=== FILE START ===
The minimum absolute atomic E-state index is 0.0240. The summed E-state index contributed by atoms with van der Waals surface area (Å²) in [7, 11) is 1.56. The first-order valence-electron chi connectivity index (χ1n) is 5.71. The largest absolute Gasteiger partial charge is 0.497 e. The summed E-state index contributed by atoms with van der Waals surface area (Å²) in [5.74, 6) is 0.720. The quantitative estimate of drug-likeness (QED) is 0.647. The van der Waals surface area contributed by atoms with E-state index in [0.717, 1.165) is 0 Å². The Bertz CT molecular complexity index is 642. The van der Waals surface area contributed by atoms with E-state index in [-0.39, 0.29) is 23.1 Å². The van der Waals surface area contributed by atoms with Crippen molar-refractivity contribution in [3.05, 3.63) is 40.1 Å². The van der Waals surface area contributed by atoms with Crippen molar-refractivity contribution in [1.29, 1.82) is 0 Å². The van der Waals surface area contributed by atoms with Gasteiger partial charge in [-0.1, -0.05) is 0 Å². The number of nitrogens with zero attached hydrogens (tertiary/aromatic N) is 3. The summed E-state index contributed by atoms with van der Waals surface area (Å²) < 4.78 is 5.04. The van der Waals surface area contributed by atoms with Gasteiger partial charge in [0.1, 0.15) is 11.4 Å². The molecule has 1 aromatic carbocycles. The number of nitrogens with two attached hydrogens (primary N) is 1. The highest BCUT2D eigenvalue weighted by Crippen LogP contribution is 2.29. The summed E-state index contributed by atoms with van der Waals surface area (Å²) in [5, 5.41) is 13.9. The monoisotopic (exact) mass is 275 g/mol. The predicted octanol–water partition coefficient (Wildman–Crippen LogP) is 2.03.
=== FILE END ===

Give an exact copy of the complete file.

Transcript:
The minimum absolute atomic E-state index is 0.0240. The summed E-state index contributed by atoms with van der Waals surface area (Å²) in [7, 11) is 1.56. The first-order valence-electron chi connectivity index (χ1n) is 5.71. The largest absolute Gasteiger partial charge is 0.497 e. The summed E-state index contributed by atoms with van der Waals surface area (Å²) in [5.74, 6) is 0.720. The quantitative estimate of drug-likeness (QED) is 0.647. The van der Waals surface area contributed by atoms with E-state index in [0.717, 1.165) is 0 Å². The Bertz CT molecular complexity index is 642. The van der Waals surface area contributed by atoms with E-state index in [-0.39, 0.29) is 23.1 Å². The van der Waals surface area contributed by atoms with Crippen molar-refractivity contribution in [3.05, 3.63) is 40.1 Å². The van der Waals surface area contributed by atoms with Crippen molar-refractivity contribution in [1.29, 1.82) is 0 Å². The van der Waals surface area contributed by atoms with Gasteiger partial charge in [-0.1, -0.05) is 0 Å². The number of nitrogens with zero attached hydrogens (tertiary/aromatic N) is 3. The summed E-state index contributed by atoms with van der Waals surface area (Å²) < 4.78 is 5.04. The van der Waals surface area contributed by atoms with Gasteiger partial charge in [0.1, 0.15) is 11.4 Å². The molecule has 1 aromatic carbocycles. The number of nitrogens with two attached hydrogens (primary N) is 1. The highest BCUT2D eigenvalue weighted by Crippen LogP contribution is 2.29. The summed E-state index contributed by atoms with van der Waals surface area (Å²) in [5, 5.41) is 13.9. The monoisotopic (exact) mass is 275 g/mol. The predicted octanol–water partition coefficient (Wildman–Crippen LogP) is 2.03.